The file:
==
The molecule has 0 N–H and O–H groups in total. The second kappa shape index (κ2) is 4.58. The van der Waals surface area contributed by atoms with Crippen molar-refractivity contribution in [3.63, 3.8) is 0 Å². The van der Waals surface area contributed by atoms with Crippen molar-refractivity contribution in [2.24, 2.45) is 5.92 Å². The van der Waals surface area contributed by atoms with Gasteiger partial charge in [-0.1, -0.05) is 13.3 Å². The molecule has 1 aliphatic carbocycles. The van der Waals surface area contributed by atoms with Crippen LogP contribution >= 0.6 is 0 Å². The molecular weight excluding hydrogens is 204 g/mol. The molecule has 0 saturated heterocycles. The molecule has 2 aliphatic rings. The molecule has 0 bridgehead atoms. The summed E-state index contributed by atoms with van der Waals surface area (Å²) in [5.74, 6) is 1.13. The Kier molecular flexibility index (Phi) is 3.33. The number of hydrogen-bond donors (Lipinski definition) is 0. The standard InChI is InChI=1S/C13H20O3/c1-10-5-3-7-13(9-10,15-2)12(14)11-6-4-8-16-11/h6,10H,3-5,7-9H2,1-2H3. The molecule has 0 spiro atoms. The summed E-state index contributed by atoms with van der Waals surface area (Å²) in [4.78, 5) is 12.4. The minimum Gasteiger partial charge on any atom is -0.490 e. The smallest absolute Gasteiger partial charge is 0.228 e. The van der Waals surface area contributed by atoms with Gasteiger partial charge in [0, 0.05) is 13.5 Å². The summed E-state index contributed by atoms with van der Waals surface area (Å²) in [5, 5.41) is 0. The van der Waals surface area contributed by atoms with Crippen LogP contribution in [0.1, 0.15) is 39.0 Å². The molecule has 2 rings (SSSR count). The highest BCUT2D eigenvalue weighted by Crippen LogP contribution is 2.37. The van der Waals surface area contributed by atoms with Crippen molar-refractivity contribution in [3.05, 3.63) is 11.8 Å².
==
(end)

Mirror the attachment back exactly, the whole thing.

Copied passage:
The molecule has 0 N–H and O–H groups in total. The second kappa shape index (κ2) is 4.58. The van der Waals surface area contributed by atoms with Crippen molar-refractivity contribution in [3.63, 3.8) is 0 Å². The van der Waals surface area contributed by atoms with Crippen molar-refractivity contribution in [2.24, 2.45) is 5.92 Å². The van der Waals surface area contributed by atoms with Gasteiger partial charge in [-0.1, -0.05) is 13.3 Å². The molecule has 1 aliphatic carbocycles. The van der Waals surface area contributed by atoms with Crippen LogP contribution >= 0.6 is 0 Å². The molecular weight excluding hydrogens is 204 g/mol. The molecule has 0 saturated heterocycles. The molecule has 2 aliphatic rings. The molecule has 0 bridgehead atoms. The summed E-state index contributed by atoms with van der Waals surface area (Å²) in [5.74, 6) is 1.13. The Kier molecular flexibility index (Phi) is 3.33. The number of hydrogen-bond donors (Lipinski definition) is 0. The standard InChI is InChI=1S/C13H20O3/c1-10-5-3-7-13(9-10,15-2)12(14)11-6-4-8-16-11/h6,10H,3-5,7-9H2,1-2H3. The molecule has 0 spiro atoms. The summed E-state index contributed by atoms with van der Waals surface area (Å²) in [4.78, 5) is 12.4. The minimum Gasteiger partial charge on any atom is -0.490 e. The smallest absolute Gasteiger partial charge is 0.228 e. The van der Waals surface area contributed by atoms with Gasteiger partial charge in [0, 0.05) is 13.5 Å². The summed E-state index contributed by atoms with van der Waals surface area (Å²) in [5, 5.41) is 0. The van der Waals surface area contributed by atoms with Crippen LogP contribution in [0.1, 0.15) is 39.0 Å². The molecule has 2 rings (SSSR count). The highest BCUT2D eigenvalue weighted by Crippen LogP contribution is 2.37. The van der Waals surface area contributed by atoms with Crippen molar-refractivity contribution in [3.05, 3.63) is 11.8 Å².